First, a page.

He enjoyed hanging out with the commoners and he especially enjoyed being a soldier and he was one of the best England had. As it was in those days, England was constantly engaged in a fight somewhere either protecting their land or going after someone else’s. His father was often sending for him to get him to the palace, but he rarely abided by his wishes always making the excuse that he was needed in battle. King Henry IV was trying to get his son in the graces of the Royal Court so the transition to power when he died would be easier.
Another thing Henry enjoyed doing was complaining about how the country was being run by his father. Being out with the commoners made him more aware of the difficult conditions people were living in. He also didn’t like how his father handled diplomacy. He thought the king did a terrible job of building alliances with other countries. And lastly, he was idealistic about England and France in that it was established years earlier that the King of England was also supposed to be treated as the King of France, a dual monarchy. His father did nothing to assume this crown and France did whatever they wanted and built their own monarchy with eyes on England to conquer.
Henry was summoned to the palace when his father was dying, and the king begged him to take the crown. The greatest reason he decided to do it was that it would give him a chance to implement all the ideas he’d come up with to make England a better place for all their citizens and to build better relationships with other countries so they could look out for each other. In the back of his mind he also wanted to see what he could do to get France under English rule. Henry was just 27 years old at the time.
He wasn’t like a typical king in those days in that he was humble and didn’t act like he knew all the answers. He brought in trusted advisors including a friend of his who was an old war hero and made him his military advisor. He wasn’t Royal Court material as he was a rough and tumbler and a lot of people thought it was funny that he had become Sir John; even him.
King Henry made the decision to go to war with France and he and his army sailed there to take over the country. They encountered an army much larger than theirs and many of his advisors wanted to sail back to England, but Sir John said they could win the battle. The other advisors told King Henry that Sir John had lost his mind and was going to destroy their army and England.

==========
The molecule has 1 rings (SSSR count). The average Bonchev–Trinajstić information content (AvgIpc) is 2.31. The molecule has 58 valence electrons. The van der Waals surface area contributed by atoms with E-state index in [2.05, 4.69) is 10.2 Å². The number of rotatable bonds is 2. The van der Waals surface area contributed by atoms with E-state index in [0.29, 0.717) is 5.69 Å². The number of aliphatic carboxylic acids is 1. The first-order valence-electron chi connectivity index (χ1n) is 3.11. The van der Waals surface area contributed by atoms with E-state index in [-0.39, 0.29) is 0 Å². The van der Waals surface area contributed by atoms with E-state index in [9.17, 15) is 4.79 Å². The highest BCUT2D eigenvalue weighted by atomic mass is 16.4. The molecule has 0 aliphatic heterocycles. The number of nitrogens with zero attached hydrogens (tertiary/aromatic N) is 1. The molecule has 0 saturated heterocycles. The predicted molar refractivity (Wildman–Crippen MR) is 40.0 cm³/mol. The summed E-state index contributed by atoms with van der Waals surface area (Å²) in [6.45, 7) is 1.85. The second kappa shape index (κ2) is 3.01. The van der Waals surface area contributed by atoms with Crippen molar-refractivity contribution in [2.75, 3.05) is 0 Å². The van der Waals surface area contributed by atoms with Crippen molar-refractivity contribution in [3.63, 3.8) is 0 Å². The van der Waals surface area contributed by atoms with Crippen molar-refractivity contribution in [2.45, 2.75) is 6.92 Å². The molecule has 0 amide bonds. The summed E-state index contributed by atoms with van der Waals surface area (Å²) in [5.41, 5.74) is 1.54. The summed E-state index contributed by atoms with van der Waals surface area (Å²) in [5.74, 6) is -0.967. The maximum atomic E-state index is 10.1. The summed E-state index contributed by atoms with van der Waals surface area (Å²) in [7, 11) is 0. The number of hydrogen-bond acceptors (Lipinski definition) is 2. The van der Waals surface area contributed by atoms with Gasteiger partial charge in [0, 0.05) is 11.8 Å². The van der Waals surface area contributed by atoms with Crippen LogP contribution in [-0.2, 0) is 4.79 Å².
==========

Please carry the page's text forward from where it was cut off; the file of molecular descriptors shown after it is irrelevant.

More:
Sir John’s strategy was to draw France into the battle by sending out a smaller force to confront them. He thought that France would send pretty much everyone they had to annihilate England’s first wave of soldiers in hopes of getting England to surrender. France not only had the advantage of the size of their army, but they were also on top of a hill.
Figuring they’d send their entire army into the open field at the bottom of the hill where England positioned their ranks, he had men with longbows ready to unleash a massive number of arrows onto France’s army when they approached. England used longbows while France mostly used crossbows so in this case, England had the advantage of a long-range arsenal.
Then his most strategic move of all was that he knew the ground was muddy and that France’s soldiers would have heavy armor. In order to not make France think there was a problem with the ground, the initial wave England sent also had armor but, he and King Henry, told all the other soldiers to remove their armor so they could be more agile during the fight; these men were hidden on both sides of the hill. King Henry couldn’t help himself and joined in the fight as well.
Sir John was right and France sent about everyone they had and the fight began then all of a sudden England’s soldiers without armor conducted a surprise attack and when everyone was in the trenches sliding around in the mud, the English soldiers could maneuver much easier and began mowing down the French Army. The “Battle of Agincourt,” became a huge win for King Henry and was immortalized in one of Shakespeare’s’ plays.
France surrendered and King Henry agreed to marry the daughter (Catherine), of the King of France as a gentler way of becoming king of their country. Their citizens would be much more receptive to the change in rulers if one of their own was on the Royal Court.
Just a few years later, there was unrest in France and King Henry went there to help squash the rebellion. He didn’t die in battle but presumably died of dysentery or heat stroke. His reign lasted nine years and he died at the age of 35. Out of all the kings England has seen, King Henry V is considered one of the greatest.